While your ability can be illustrated by your specialist and clinical skills and experience, you can also refer to your transferable or “softer” skills (such as communication skills or team working skills) to show further your suitability to the role.
Motivation is key in an interview, and failure to show enthusiasm for the role can often lead to rejection. Use the research you have done into the job to convince that this is the role for you. Don’t be afraid to refer back to your motivation for the role as regularly as possible, without sounding too evangelical.
The selectors will also be aware of the existing team you will be working with. For this reason they will be asking themselves if you have the appropriate interpersonal skills to blend well with your future colleagues. Use your rapport building skills to present a positive, approachable, and professional attitude as someone who is willing to collaborate with existing members of the team.
Always be punctual and give yourself time to calm down. Clearly, professional appearance and behaviour are vital, so dress accordingly but also comfortably. Be aware of the “unspoken conversation” of your body language: smile, make plenty of eye contact with the panel, use gestures if they feel natural, but don’t be excessive. The reality is most people feel quite nervous during interviews, which is perfectly natural. Indeed, candidates who appear relaxed during an interview can sometimes give the impression that they don’t really want the post. That said, first impressions do matter so aim for a positive smile and a firm handshake to start you off on the right foot.
The panel’s questions will cover a range of topics from your clinical skills and experience, to NHS issues, to specific competency based questions that are focused on specific skill sets. Again, the person specification will indicate which skills you are likely to be asked about.
If you’re asked a question which you don’t understand or are unclear about, ask the panel to clarify it before you begin your answer.
Additional questions might be more reflective in terms of your personal qualities (for example, “What do you consider to be your greatest weakness?”), your career direction (“Where do you see yourself in five years’ time?”), your life outside work (“What do you enjoy beyond medicine?”), or your opinion on a potentially controversial issue (“What’s your opinion of the Tooke report?”). With regards to the last type of question, aim for a balanced answer with a clear statement of your own perspective and opinion; don’t just sit on the fence.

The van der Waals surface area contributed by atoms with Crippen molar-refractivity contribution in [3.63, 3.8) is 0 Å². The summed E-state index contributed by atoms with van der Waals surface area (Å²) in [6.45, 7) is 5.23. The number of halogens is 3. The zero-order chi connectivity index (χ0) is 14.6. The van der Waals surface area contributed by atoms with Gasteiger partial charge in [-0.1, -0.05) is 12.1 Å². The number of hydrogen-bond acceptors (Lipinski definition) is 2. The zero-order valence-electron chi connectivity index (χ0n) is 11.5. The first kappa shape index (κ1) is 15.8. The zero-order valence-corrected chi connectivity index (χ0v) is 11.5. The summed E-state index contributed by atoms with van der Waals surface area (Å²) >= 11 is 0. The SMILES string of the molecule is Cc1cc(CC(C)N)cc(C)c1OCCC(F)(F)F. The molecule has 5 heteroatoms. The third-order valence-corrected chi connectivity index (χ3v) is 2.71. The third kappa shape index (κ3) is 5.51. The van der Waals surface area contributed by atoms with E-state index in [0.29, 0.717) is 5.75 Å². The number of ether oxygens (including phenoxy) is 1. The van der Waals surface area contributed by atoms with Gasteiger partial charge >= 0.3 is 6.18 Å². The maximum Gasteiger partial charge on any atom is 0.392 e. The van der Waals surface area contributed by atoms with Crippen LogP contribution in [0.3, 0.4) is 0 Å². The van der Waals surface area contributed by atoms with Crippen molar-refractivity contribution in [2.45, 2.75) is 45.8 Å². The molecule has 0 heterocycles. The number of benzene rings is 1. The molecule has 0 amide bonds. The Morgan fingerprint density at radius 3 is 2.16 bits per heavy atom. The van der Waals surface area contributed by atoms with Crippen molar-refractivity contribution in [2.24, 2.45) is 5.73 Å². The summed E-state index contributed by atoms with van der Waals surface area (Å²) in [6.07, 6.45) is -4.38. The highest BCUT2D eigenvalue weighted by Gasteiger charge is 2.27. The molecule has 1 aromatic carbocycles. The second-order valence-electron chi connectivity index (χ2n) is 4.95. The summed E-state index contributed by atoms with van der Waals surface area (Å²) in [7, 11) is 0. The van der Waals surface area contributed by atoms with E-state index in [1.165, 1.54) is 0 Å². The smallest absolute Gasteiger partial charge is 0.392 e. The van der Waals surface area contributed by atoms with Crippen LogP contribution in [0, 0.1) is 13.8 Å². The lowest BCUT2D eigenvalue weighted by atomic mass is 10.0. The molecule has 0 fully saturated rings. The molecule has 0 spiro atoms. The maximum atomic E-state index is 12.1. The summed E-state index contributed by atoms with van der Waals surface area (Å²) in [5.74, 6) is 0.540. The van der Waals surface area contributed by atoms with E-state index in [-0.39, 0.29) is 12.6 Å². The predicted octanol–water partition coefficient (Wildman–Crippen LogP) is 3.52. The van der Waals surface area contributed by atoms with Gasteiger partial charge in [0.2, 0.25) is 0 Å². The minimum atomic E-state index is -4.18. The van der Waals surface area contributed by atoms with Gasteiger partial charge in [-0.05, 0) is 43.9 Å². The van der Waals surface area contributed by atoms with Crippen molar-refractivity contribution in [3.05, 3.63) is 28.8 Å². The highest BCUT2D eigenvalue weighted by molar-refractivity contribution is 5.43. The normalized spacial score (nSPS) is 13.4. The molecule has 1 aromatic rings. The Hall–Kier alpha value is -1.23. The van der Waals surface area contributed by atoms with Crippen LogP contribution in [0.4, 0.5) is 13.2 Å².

Whichever question you are asked, the following tips will help you strengthen your answer:
Structure your answer by “bookending” your response with a review of the question—for example, Q: Why do you want this post? A: I want this post for a variety of reasons, such as X, Y, and Z. In summary, I want this role for the diverse reasons I’ve just outlined. This technique reminds you of the key part of the question, provides a framework to your answer, and, crucially, provides a neat end to what you are saying
Give a specific answer rather than generic assurances—for example, “A recent example of my leadership skills would be . . .”
Include enough information about what you actually did. Use the STAR acronym (situation, task, action, result) to provide further structure and help you to focus on the specific question
Don’t undersell yourself; try to use as many first person statements as possible, especially in combination with active verbs—for example, “I coordinated . . .’’or “I liaised with . . .” Avoid using “we” as it is often too vague to highlight effectively your individual input.
It is likely you’ll be asked whether you have any questions at the end of the interview. This is the final impression you will leave on the panel, and therefore rather than provide a monosyllabic “no” try to capitalise on the opportunity to remind them of your enthusiasm for the role—for example, “No thank you. I’ve had the opportunity to clarify any questions I had and I am satisfied that this is exactly the type of role I’m looking for.” While it would not make a good impression to ask a trivial question, it would be useful to have a couple of substantial questions in mind. Either way, don’t forget to thank the panel before you leave the room.
If possible it is best to wait to be told the outcome of the interview and to receive any feedback. If that’s not possible explain this to the selectors in advance.
Want a dry run?
The BMA Careers Service works with doctors to improve their interview skills through its tailormade practice interview service. A bespoke practice interview based on your specific application can be excellent preparation for the real thing ( [Link] ).
Competing interests: None declared.
Laura Brammar careers adviser, C2 Careers